KYLE MOOTY

The City of Progress has fallen and it can’t get up.

Six major violations over the last two years within the city’s financial record-keeping have been reported along with several other infractions, bringing shame to a city that was once as spotless as Mother Teresa’s reputation.

When a firm as respectable as Carr, Riggs & Ingram bring the hammer down and call Enterprise’s record keeping “incompetent,” it’s not only time to listen but high time to make changes... quick.

Enterprise, which rightfully earned its moniker as the City of Progress, doesn’t need to get such a reputation after being previously so clean. It could affect business here, even damaging its chances of getting such a project as the Alabama Department of Veterans Affairs home. Why would a business locate to a community where its city audit was so deplorable?

Many have questioned (via emails, phone calls and texts) what in tarnation is going on. Even before the incredibly bad audit – I remember when audits were a time of praise for Enterprise – disturbing emails obtained by The Ledger surfaced where new (well, two years is kind of new) City Treasurer/Clerk Bob Dean was telling city employees to no longer do business with businesses not from Enterprise. Does that mean Dean hopes the city will not support HS Automotive Alabama because it’s headquartered in South Korea, Lowe’s because it’s from North Carolina, JC Penney because it’s from Texas, or perhaps McDonalds because it’s based out of Chicago. Those local businesses have local addresses and pay local taxes, as do their employees.

If Mr. Dean wants the city to no longer support these businesses, does this mean he will no longer be accepting their taxes? All such businesses should either be 1) rejoicing that their bottom line is about to get better; or 2), and much more likely, be furious at such a juvenile-like act from a city official.

Fortunately, Mayor Bill Cooper responded to Mr. Dean’s unwise email by telling city employees (in another email obtained by The Ledger) to “please disregard” Dean’s email and “I was not consulted on this matter.” Cooper understands that a business located in Enterprise is indeed a “local business.”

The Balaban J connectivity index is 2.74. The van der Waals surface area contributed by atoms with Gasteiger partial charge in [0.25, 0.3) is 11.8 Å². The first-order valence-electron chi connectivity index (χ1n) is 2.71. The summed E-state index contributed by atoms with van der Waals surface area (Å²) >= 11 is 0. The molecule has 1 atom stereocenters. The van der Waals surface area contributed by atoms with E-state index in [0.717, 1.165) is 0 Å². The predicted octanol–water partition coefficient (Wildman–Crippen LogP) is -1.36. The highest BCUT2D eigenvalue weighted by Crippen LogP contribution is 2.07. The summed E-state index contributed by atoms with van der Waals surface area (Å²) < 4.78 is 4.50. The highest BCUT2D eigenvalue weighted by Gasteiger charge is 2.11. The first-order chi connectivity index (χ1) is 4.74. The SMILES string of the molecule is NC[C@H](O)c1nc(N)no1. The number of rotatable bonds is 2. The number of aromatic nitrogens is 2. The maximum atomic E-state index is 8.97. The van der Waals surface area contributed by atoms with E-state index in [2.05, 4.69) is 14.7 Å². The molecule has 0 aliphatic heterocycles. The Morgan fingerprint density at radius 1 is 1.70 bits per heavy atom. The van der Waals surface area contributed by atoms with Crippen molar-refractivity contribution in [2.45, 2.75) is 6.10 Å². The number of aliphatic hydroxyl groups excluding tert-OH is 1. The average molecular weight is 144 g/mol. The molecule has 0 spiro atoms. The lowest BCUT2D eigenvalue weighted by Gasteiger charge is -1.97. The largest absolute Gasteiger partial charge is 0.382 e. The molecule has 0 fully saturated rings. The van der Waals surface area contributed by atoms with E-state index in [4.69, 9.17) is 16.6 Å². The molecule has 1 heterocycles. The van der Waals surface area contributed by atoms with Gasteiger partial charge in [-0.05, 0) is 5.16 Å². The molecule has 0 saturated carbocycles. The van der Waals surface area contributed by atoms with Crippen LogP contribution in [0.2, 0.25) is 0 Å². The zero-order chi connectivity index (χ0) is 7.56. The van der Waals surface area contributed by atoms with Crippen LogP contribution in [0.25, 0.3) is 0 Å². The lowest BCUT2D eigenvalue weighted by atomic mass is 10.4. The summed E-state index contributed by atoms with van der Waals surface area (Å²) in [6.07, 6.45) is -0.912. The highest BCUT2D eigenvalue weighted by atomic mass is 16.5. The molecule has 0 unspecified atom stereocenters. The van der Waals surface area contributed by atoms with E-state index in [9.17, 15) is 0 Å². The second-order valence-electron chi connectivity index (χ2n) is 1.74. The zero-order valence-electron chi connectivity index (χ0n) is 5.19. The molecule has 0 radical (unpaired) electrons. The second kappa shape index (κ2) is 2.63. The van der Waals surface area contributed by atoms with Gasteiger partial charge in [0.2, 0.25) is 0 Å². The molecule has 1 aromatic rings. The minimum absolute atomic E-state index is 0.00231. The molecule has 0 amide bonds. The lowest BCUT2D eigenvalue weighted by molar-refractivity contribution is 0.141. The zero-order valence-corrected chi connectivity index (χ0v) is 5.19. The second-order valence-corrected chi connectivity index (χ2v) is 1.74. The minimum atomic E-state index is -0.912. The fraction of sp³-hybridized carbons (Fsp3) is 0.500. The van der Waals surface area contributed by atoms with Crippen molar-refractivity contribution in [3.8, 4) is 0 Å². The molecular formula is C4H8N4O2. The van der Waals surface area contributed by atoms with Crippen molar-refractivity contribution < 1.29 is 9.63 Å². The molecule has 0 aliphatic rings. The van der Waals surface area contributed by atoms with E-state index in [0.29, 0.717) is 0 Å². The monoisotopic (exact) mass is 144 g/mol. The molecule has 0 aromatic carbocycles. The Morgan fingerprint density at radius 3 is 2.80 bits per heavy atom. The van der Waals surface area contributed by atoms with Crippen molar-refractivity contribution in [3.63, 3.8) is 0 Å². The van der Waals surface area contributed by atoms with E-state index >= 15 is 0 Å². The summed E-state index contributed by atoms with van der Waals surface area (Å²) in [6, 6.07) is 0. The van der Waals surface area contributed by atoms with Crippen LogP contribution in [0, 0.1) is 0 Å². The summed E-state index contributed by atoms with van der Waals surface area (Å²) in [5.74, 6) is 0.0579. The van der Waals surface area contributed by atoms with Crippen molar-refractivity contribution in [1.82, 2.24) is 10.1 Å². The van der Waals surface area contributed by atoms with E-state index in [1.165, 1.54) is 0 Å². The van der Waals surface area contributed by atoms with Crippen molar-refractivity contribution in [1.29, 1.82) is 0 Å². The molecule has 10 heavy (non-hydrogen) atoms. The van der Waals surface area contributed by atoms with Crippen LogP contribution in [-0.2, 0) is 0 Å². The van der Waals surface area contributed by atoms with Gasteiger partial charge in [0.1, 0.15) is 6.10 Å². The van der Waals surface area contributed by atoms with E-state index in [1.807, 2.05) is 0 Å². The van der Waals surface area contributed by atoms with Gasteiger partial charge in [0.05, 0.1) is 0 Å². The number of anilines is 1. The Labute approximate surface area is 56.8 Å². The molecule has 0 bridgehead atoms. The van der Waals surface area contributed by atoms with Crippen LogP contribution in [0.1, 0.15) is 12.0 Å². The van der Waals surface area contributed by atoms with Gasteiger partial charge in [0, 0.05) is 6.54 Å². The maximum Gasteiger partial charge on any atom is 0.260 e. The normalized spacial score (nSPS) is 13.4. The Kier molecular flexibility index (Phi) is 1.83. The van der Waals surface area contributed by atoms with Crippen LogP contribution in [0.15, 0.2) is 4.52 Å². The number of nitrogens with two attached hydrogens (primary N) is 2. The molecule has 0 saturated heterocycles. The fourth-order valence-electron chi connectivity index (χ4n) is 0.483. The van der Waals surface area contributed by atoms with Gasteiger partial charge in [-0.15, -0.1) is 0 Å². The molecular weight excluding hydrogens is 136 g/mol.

Carr, Riggs & Ingram are based in Enterprise and that company’s second-to-none CPAs and advisors fully admitted in their findings that something really bad is going on here, even using the term “incompetent.” Imagine had it been a Dothan or Montgomery firm learning of the terrible financial records being kept here. Might as well bring a hearse.

In the video of last week’s city council meeting – thankfully, the city council said it wanted to be transparent – you can watch and listen as Dean tries to place blame on people no longer employed by the city. One such former employee said in her resignation letter that was posted on the city’s web site that the city clerk/treasurer (Dean) and council president (Perry Vickers) had created a hostile work environment. Former Enterprise Finance Director Stephanie Crowe wrote in her letter that the next finance director should probably be a man because he would “be less likely to be bullied by the city clerk/treasurer or Vickers.”

Things seem to have run amok in Enterprise. There’s no time to point fingers, rather clean up the mess and get things progressing again.

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